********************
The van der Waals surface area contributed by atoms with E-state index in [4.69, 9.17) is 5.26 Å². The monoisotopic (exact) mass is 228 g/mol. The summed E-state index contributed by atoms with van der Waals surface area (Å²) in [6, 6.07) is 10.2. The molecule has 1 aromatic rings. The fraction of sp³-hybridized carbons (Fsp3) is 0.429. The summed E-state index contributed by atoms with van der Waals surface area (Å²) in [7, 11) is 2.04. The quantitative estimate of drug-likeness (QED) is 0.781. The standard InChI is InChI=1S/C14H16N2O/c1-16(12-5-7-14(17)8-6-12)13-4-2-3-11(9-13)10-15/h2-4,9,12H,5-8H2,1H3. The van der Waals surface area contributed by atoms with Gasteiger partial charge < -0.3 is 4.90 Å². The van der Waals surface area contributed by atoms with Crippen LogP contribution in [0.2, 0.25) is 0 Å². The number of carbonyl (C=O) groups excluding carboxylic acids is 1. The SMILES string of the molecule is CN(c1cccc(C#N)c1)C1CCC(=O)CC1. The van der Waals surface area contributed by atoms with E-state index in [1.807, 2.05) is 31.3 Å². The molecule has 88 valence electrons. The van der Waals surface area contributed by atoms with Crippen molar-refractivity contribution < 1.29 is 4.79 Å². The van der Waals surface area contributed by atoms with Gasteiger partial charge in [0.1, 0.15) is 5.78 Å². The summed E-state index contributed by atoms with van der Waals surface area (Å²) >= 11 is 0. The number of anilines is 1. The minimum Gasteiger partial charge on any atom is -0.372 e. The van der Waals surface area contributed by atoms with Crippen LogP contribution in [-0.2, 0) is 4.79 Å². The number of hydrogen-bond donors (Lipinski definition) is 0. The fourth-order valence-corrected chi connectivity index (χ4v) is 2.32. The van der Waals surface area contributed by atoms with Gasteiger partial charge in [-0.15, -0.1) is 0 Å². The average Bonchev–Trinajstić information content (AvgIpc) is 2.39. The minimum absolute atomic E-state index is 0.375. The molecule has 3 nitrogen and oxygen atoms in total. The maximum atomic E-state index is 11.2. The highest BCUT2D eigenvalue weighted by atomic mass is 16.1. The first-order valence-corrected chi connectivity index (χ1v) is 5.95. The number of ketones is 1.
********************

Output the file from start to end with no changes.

The van der Waals surface area contributed by atoms with E-state index in [4.69, 9.17) is 5.26 Å². The monoisotopic (exact) mass is 228 g/mol. The summed E-state index contributed by atoms with van der Waals surface area (Å²) in [6, 6.07) is 10.2. The molecule has 1 aromatic rings. The fraction of sp³-hybridized carbons (Fsp3) is 0.429. The summed E-state index contributed by atoms with van der Waals surface area (Å²) in [7, 11) is 2.04. The quantitative estimate of drug-likeness (QED) is 0.781. The standard InChI is InChI=1S/C14H16N2O/c1-16(12-5-7-14(17)8-6-12)13-4-2-3-11(9-13)10-15/h2-4,9,12H,5-8H2,1H3. The van der Waals surface area contributed by atoms with Gasteiger partial charge < -0.3 is 4.90 Å². The van der Waals surface area contributed by atoms with Crippen LogP contribution in [0.2, 0.25) is 0 Å². The number of carbonyl (C=O) groups excluding carboxylic acids is 1. The SMILES string of the molecule is CN(c1cccc(C#N)c1)C1CCC(=O)CC1. The van der Waals surface area contributed by atoms with E-state index in [1.807, 2.05) is 31.3 Å². The molecule has 88 valence electrons. The van der Waals surface area contributed by atoms with Crippen molar-refractivity contribution < 1.29 is 4.79 Å². The van der Waals surface area contributed by atoms with Gasteiger partial charge in [0.1, 0.15) is 5.78 Å². The summed E-state index contributed by atoms with van der Waals surface area (Å²) >= 11 is 0. The number of anilines is 1. The minimum Gasteiger partial charge on any atom is -0.372 e. The van der Waals surface area contributed by atoms with Crippen LogP contribution in [-0.2, 0) is 4.79 Å². The number of hydrogen-bond donors (Lipinski definition) is 0. The fourth-order valence-corrected chi connectivity index (χ4v) is 2.32. The van der Waals surface area contributed by atoms with Gasteiger partial charge in [-0.15, -0.1) is 0 Å². The average Bonchev–Trinajstić information content (AvgIpc) is 2.39. The minimum absolute atomic E-state index is 0.375. The molecule has 3 nitrogen and oxygen atoms in total. The maximum atomic E-state index is 11.2. The highest BCUT2D eigenvalue weighted by atomic mass is 16.1. The first-order valence-corrected chi connectivity index (χ1v) is 5.95. The number of ketones is 1.